by Tim Kadlec
New devices and platforms emerge daily. Browsers iterate at a remarkable pace. We don't know for certain what device our users will be using or where they'll be using them from. Faced with this volatile and uncertain landscape, we can either struggle for control or we can embrace the inherent flexibility of the web.
This session will look at how this affects our approach to building experiences for the web. We'll look at some of the things we can do now to make our designs and content more adaptable to the many devices and platforms finding their way to the market. We'll also discuss where our current tools and processes fall short, and what they need to evolve into.
by Wm Leler
Google Maps has long been the choice for embedding maps on your website, or building map mashups. But Google's recent announcement that they will start charging for maps (or including ads on maps) has people looking at other options. As an added bonus, many of the alternative solutions have significant advantages over Google Maps.
If you are a website owner with an embedded simple map, this talk will show you how you can dump Google Maps and switch over to other solutions in minutes (both free and paid). If you are a web designer, you'll see how you can customize maps so they will look the way you want them to look, not the way Google wants them to look. If you are a programmer building map-based webapps, you'll see how open source mapping APIs like Leaflet and Modest Maps make it faster and easier to build map mashups and have them work the way you want.
And if you just like cool maps, you'll see some new things that are possible with the next generation of map apps using HTML5 and CSS3.
by Chris Risdon
More and more products and services are designed around motivating users and incentivizing change. Products and services in finance, health and the environment, among other areas, are increasingly designed around influencing behavior. Some are doing this better than others. There are useful academic models and patterns for applying persuasion techniques. However, these techniques tend to stand alone, separate from our proven methods and processes for designing for good user experiences.
This session will illustrate how academically derived techniques and persuasive design patterns are integrated in digital products and services. While understanding how powerful behavior design can influence people to be better, we will also discuss and illustrate tactically how we design these products and services so that they serve the interest of customers, as well as meet business needs.
As designers, the choices we make invariably influence users, and now we are harnessing what we know about designing around behavior to produce products and services that have a positive social impact on people's lives. It's time to move beyond just the concepts and theories and understand how to apply behavior design tactics responsibly.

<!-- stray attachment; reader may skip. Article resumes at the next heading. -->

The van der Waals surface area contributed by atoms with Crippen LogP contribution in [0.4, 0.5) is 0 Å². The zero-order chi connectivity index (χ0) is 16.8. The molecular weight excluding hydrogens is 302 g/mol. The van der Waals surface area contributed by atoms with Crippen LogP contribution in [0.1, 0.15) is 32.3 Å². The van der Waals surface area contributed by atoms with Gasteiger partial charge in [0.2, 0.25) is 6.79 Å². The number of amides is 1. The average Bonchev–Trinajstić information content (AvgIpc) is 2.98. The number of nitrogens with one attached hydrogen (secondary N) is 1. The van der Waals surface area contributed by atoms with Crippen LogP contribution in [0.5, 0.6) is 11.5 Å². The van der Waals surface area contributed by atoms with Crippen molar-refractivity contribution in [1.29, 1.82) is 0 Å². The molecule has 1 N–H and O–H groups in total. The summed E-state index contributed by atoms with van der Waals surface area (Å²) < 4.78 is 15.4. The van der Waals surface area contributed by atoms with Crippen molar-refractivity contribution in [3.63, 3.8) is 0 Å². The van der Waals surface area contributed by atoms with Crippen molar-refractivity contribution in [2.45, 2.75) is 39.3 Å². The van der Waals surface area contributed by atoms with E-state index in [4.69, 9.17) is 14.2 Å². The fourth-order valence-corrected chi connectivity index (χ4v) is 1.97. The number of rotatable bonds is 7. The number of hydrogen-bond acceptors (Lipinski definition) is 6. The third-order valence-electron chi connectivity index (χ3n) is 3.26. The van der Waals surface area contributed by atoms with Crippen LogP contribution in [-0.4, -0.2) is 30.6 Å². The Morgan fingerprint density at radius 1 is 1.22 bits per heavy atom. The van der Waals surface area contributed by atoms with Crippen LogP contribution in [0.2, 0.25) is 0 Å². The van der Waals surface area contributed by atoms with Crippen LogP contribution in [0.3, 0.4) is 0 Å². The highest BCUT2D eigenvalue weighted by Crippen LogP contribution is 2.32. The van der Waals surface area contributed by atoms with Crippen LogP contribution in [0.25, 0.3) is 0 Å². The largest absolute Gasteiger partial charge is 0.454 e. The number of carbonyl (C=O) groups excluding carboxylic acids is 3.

In this presentation we’ll discuss the importance of critique and a language for discussing design. It’s easy to complain about the way things are and theorize on the way things should be. Progress comes from understanding why something is the way it is and then examining how it meets or does not meet the desired goals. This is critique.
Critique is not about describing how bad something is, or proposing the ultimate solution. Critique is a dialogue, a conversation that takes place to better understand how we got to where we are, how close we are to getting where we want to go and what we have left to do to get there.
The contents of this presentation will focus on:
by Brad Cohen
Applying Internet adoption in the US to Everett Roger's Diffusion of Innovation theory we could easily argue that we have entered the late majority phase of internet adoption. 51% of Americans over 12 years old are on Facebook. Over 70% of Americans are online. And the fast and furious pace of the web's impact on our communication patterns and interpersonal relationships is only gaining momentum.
In this session Brad will lead us through the realities of the internet of the late majority, and how this new reality may force us to adjust our assumptions about what the web is, and how we use it.
How do you know if the user experience your team is slaving over is succeeding or failing? How can your team use data to make better decisions? Quantitative measures can help answer these questions and can complement more traditional qualitative research methods like usability testing.
Like many things in life, quantitative measurement relies on good preparation. To effectively measure a user experience it must be divided into discrete pieces that can be measured against their objectives. In this presentation Richard will provide a framework for thinking about measurement along with techniques and tips.
He will describe in detail how to create a Capability Strategy Sheet that defines the goals and measures of an experience (along with a complete example based on a fictional pet store website). He will also share some common measurement patterns that have emerged from his team’s work.
To conclude, he will describe some of the cultural and change management challenges involved when an organization uses data to inform design decisions.
16th–18th May 2012